Trained Attention & Discovering the Silent Stories

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Our attention is often so trained that we miss the most interesting stories around us.

Traveling has the tendency to alert your mind to habits you didn’t know you had. When you’re thrown into environments you’ve never been in, you can’t default to past behaviors, and you suddenly become aware of the commonly subconscious decision trees you go through. A recent trip to Thailand illuminated a number of interesting ideas that I’ll write about over the next few days. The most interesting and pervasive habit that I noticed was what I call “trained attention.”

Trained Attention
I was having dinner at a traditional dance hall in Bangkok. The meal had just ended, and the collective focus of the room had just shifted from a multitude of individual conversations to the spotlighted Khon dancers on stage. After a few minutes, their repetitive movements and lack of speech weren’t quite engaging me. I suppose there was some mythical story behind it all that I wasn’t familiar with, but this was little consolation. I felt compelled to feign interest in the name of “being cultural”, but knew I’d just fall asleep. So I started looking around the room… and found a whole series of far more interesting stories.

The nervous young waiter who stumbled from table to table in the dim light, trying to politely maneuver his way around each guest to collect their plates, like some kind of benign pickpocket. The little Australian kids who were enjoying constructing tiny buildings out of their food more than eating it. The intricate woodwork of the tables that depicted local flora and fauna. The whole notion of a room full of white people gathering to watch a cultural performance likely only preserved because of their willingness to experience “authentic” culture.

Yet every face was trained on stage. It’s not that everyone was interested in the performance. Many were drifting off and a good chunk of the rest were merely staring in a daze, their eyes not really following the action. They just couldn’t look away.

There were a million little stories woven into the faces of their fellow tourists, actions of the restaurant staff, structure of the building… the entire space was permeated with stories. Yet everyone was focusing on the same one - the dance.

You might say, “Well, of course! They paid to see a dance!” But, as I said, many people there weren’t interested in the dance. They were entranced but clearly not engaged. Each person could likely be much happier looking at a thousand other things in the room, exploring one of the many other stories in the space around them… but they don’t. What’s going on here?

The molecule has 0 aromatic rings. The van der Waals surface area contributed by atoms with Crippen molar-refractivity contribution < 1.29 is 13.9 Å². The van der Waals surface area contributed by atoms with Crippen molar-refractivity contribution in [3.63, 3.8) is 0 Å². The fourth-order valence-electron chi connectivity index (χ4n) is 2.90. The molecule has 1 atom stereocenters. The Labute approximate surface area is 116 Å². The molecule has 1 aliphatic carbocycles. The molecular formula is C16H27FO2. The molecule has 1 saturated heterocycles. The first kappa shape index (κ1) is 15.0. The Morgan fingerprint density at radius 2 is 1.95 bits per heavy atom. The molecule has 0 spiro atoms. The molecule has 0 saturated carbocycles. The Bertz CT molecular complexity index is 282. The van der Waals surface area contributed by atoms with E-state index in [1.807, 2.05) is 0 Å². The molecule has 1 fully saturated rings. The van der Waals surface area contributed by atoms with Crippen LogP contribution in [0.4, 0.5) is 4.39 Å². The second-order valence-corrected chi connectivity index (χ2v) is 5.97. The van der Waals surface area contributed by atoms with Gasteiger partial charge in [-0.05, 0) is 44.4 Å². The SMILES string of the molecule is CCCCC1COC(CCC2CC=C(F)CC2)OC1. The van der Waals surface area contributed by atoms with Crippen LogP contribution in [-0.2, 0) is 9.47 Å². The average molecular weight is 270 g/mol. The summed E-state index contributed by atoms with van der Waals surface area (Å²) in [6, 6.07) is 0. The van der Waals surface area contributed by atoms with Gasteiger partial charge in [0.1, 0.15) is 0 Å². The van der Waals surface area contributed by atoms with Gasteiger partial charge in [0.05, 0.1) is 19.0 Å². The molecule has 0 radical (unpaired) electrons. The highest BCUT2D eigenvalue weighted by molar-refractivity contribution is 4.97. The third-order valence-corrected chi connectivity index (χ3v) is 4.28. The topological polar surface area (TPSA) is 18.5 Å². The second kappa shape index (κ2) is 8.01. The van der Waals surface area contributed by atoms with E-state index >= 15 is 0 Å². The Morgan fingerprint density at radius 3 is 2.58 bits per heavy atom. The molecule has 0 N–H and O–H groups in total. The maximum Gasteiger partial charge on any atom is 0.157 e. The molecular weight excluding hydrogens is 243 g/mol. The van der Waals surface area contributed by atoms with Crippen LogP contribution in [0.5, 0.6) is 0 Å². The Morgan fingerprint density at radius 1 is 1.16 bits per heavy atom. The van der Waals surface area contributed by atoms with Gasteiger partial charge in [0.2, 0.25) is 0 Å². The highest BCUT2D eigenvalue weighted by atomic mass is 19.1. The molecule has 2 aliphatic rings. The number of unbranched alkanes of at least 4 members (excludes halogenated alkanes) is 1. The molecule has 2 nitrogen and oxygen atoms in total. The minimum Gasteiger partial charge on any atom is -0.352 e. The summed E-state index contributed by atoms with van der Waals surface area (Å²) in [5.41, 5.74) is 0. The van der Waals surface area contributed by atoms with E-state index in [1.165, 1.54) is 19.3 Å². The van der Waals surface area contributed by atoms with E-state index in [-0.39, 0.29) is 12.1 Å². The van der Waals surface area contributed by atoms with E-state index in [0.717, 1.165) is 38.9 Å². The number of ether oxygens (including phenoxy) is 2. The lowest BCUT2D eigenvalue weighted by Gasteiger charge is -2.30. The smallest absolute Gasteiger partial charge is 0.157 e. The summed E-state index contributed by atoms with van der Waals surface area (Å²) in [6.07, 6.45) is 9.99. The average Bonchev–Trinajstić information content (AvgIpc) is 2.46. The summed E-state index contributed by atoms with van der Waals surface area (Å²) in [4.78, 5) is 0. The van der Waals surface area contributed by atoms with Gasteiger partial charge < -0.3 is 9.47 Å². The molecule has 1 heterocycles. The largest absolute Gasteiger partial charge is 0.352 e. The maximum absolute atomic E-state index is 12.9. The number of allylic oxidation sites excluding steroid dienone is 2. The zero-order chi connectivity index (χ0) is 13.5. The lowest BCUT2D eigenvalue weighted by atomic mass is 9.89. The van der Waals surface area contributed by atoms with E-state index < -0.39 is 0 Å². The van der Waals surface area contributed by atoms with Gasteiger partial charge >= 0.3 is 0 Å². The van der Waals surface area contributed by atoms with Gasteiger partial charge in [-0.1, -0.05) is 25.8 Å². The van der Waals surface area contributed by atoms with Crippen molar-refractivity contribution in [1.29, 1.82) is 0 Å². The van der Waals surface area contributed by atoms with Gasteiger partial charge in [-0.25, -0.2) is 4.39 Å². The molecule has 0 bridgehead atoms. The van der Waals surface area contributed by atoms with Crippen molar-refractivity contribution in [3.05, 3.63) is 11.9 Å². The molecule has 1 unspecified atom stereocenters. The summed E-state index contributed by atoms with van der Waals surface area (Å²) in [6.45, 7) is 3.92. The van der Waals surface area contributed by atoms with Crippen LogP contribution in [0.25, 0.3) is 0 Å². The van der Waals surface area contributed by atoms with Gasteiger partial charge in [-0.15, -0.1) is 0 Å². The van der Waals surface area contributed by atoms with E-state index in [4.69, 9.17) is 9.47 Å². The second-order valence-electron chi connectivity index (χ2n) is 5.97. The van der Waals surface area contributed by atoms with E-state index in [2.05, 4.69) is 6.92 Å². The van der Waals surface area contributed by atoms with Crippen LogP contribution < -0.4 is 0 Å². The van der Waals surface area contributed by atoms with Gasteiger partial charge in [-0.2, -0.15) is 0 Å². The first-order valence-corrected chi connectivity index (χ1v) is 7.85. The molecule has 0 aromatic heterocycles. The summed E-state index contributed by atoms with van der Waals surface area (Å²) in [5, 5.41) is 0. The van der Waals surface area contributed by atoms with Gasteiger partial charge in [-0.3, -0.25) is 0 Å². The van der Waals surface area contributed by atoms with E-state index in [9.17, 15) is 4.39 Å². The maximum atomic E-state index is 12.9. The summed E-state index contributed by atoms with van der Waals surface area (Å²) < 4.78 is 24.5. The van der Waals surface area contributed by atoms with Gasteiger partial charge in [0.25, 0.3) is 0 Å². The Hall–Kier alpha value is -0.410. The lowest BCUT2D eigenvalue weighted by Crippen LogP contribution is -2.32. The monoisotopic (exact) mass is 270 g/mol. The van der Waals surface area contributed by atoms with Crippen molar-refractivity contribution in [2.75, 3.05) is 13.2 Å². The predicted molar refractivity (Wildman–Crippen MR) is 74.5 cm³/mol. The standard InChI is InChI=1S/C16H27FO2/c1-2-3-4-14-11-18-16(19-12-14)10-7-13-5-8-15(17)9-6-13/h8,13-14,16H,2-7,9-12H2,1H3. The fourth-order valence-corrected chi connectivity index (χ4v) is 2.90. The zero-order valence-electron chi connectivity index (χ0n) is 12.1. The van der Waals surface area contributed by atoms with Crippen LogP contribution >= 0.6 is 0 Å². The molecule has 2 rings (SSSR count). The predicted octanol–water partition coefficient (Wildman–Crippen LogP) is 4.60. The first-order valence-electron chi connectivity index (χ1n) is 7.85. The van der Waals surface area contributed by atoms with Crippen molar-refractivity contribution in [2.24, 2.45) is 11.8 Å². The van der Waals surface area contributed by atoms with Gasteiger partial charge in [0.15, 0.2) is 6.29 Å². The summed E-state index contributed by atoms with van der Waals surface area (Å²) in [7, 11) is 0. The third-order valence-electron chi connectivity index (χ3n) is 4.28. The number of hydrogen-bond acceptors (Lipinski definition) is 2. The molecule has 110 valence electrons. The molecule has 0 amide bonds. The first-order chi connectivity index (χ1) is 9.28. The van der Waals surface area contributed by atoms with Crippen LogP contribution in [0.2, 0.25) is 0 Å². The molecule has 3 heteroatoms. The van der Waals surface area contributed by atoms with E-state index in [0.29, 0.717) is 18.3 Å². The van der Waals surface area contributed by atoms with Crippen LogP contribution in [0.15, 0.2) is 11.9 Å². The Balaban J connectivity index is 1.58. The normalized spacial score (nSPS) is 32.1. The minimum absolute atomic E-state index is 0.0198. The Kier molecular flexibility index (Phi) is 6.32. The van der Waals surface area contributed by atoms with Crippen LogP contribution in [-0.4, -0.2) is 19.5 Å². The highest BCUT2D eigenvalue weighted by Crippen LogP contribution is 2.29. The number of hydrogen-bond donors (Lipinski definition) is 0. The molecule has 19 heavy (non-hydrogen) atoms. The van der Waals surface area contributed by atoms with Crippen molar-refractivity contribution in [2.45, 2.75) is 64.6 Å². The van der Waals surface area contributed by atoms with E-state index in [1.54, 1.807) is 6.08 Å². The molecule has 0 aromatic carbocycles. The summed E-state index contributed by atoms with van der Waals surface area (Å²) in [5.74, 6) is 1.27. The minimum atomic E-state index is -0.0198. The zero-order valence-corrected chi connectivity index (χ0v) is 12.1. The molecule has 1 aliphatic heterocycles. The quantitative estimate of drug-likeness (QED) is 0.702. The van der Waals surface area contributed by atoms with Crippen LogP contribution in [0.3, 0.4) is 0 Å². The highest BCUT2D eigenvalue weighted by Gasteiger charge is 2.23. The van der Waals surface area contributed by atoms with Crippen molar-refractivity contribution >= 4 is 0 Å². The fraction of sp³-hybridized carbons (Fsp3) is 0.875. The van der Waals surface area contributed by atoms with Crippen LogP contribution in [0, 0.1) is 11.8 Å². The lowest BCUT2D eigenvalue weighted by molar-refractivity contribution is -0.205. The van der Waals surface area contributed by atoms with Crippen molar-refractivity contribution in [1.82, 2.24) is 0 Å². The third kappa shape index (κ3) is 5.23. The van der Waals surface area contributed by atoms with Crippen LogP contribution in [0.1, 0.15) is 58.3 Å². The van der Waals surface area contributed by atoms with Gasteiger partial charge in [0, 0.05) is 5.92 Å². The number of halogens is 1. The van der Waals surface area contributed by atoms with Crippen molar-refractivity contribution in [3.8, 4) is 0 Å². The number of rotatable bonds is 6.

Attention is societally trained. Over the course of your life, you learn what is “of interest” and what you “should look at” in a given environment. Your eyes instinctually dart toward the “proper focus” of the room and are reluctant to stray.

Of course, in some environments, like a museum or national park, your eyes are more likely than to stray than others, but there is still a trained, somewhat narrow space of focus. For example, while I was at Bangkok’s National Musuem (a cultural and historical introduction to Thailand and monument to their legally-enforced love for their king), I stumbled into a courtyard framing a flat, pristine pond, graced by illy pads and a slew of insects. Many people walked through; none stopped. Were we at Bangkok’s National Gardens and Insect Sanctuary, I bet every single one of those people would have stopped to examine the scenery. Take that same exact space, place it in a different context, and bam! Suddenly, it’s interesting.

Discovering the Silent Stories
This idea might seem obvious to you, but probably only in hindsight. Once you’re aware of this, however, and you force yourself to look elsewhere, you’ll notice how truly confined your realm of focus has been… and your world opens up. You’ll find the interesting stories on your neighbor’s front porches, the worn edges of dentist office waiting room chairs (evidence of how nerve-wracking the idea of an oral check-up can be for some people), and the never-ending determination of the ants conveying that peanut up your driveway. Thomas Friedman once said, “It’s easy to focus on the noise, but the real story is in the silence.” The world is full of interesting stories just waiting to be read; they’re just not always presented in the tidy formats we’re used to.